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Default [KB6NU] 2016 Extra Class study guide: E2B - Amateur television

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2016 Extra Class study guide: E2B - Amateur television

Posted: 18 Mar 2016 07:24 AM PDT

E2B- Television practices: fast scan television standards and techniques;
slow scan television standards and techniques

Although we are called “radio” amateurs, we can also transmit and receive
television signals. There are several ways that amateurs communicate by
television. Perhaps the two most popular ways are standard fast-scan
television and slow-scan television (SSTV).

The video standard used by North American Fast Scan ATV stations is called
NTSC.(E2B16) The NTSC, or National Television Systems Committee, is the
body that set standards for the analog television system that was used in
the U.S. and many other parts of the world. After nearly 70 years of using
the analog NTSC system, U.S. broadcasters switched over to a digital
broadcasting system on June 12, 2009.

A fast-scan (NTSC) television frame has 525 horizontal lines (E2B02), and a
new frame is transmitted 30 times per second in a fast-scan (NTSC)
television system. (E2B01) NTSC systems use an interlaced scanning pattern.
An interlaced scanning pattern is generated in a fast-scan (NTSC)
television system by scanning odd numbered lines in one field and even
numbered ones in the next. (E2B03)

In order for the scanning beam to only show the picture, a technique called
blanking is used. Blanking in a video signal is turning off the scanning
beam while it is traveling from right to left or from bottom to top. (E2B04)

NTSC signals are amplitude modulated (AM) signals, but use a technique
called vestigial sideband modulation. Vestigial sideband modulation is
amplitude modulation in which one complete sideband and a portion of the
other are transmitted. (E2B06) The reason that NTSC TV uses vestigial
modulation is to conserve bandwidth. Even using this technique, an NTSC
signal is 6 MHz wide. One advantage of using vestigial sideband for
standard fast- scan TV transmissions is that vestigial sideband reduces
bandwidth while allowing for simple video detector circuitry. (E2B05)

Amateurs can transmit color TV as well as black-and-white TV. The name of
the signal component that carries color information in NTSC video is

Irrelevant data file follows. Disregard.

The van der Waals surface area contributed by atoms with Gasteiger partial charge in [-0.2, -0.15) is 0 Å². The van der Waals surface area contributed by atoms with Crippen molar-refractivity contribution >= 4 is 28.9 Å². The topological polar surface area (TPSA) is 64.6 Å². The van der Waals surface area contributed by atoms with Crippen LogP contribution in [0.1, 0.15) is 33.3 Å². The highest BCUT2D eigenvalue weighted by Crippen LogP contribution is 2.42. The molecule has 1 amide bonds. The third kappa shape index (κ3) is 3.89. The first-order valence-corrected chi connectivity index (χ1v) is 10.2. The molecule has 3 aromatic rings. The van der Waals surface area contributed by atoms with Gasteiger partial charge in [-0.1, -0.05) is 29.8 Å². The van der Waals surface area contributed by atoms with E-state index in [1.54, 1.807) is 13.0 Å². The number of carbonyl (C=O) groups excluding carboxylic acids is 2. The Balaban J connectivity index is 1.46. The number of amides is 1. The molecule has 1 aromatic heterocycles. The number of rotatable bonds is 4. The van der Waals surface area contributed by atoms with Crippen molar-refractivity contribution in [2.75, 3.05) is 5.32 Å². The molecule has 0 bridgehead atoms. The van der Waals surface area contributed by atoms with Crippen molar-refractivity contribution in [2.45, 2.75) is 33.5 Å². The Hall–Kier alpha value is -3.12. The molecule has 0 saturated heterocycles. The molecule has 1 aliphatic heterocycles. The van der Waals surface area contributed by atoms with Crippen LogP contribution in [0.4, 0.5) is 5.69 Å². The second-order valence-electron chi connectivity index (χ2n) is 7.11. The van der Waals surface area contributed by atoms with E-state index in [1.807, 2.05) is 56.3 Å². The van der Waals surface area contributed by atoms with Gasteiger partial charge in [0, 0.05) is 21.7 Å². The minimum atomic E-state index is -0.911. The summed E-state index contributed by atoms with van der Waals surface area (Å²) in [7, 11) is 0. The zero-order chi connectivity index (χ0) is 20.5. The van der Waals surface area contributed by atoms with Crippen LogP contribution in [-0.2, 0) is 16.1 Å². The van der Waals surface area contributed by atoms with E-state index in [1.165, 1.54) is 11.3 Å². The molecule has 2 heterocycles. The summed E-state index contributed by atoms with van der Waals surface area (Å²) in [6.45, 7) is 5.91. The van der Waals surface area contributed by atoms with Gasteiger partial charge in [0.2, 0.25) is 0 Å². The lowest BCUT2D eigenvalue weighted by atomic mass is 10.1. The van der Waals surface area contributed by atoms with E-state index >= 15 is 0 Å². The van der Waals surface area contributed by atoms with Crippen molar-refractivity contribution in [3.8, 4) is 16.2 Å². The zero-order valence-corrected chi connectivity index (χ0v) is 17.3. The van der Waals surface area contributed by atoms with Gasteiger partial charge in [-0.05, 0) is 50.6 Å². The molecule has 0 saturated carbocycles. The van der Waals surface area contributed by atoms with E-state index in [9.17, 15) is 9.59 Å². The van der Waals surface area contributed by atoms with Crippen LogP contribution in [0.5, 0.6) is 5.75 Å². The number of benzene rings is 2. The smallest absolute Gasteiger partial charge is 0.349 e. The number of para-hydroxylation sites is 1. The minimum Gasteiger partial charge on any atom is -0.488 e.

chroma. (E2B07)

There are a number of different ways to transmit audio with an NTSC signal.
The following are common methods of transmitting accompanying audio with
amateur fast-scan television:

Frequency-modulated sub-carrier

A separate VHF or UHF audio link

Frequency modulation of the video carrier

All of these choices are correct. (E2B08)

Because of the bandwidth requirements, amateurs can only transmit fast-scan
TV above 440 MHz. FM ATV transmissions, for example, are likely to be found
on 1255 MHz. (E2B18) In fact, one special operating frequency restriction
imposed on slow scan TV transmissions is that they are restricted to phone
band segments and their bandwidth can be no greater than that of a voice
signal of the same modulation type. (E2B19) The approximate bandwidth of a
slow-scan TV signal is 3 kHz. (E2B17)

SSTV images are typically transmitted on the HF bands by varying tone
frequencies representing the video are transmitted using single sideband.
(E2B12) The tone frequency of an amateur slow-scan television signal
encodes the brightness of the picture. (E2B14)

128 or 256 lines are commonly used in each frame on an amateur slow-scan
color television picture. (E2B13) Specific tone frequencies signal SSTV
receiving equipment to begin a new picture line. (E2B15)

There are a number of different SSTV modes. The function of the Vertical
Interval Signaling (VIS) code transmitted as part of an SSTV transmission
is to identify the SSTV mode being used. (E2B11)

Digital Radio Mondiale is one way to send and receive SSTV signals. No
other hardware is needed, other than a receiver with SSB capability and a
suitable computer, is needed to decode SSTV using Digital Radio Mondiale
(DRM). (E2B09) Just like any SSTV transmission, 3 KHz is an acceptable
bandwidth for Digital Radio Mondiale (DRM) based voice or SSTV digital
transmissions made on the HF amateur bands. (E2B10)

The post 2016 Extra Class study guide: E2B Amateur television appeared
first on KB6NUs Ham Radio Blog.

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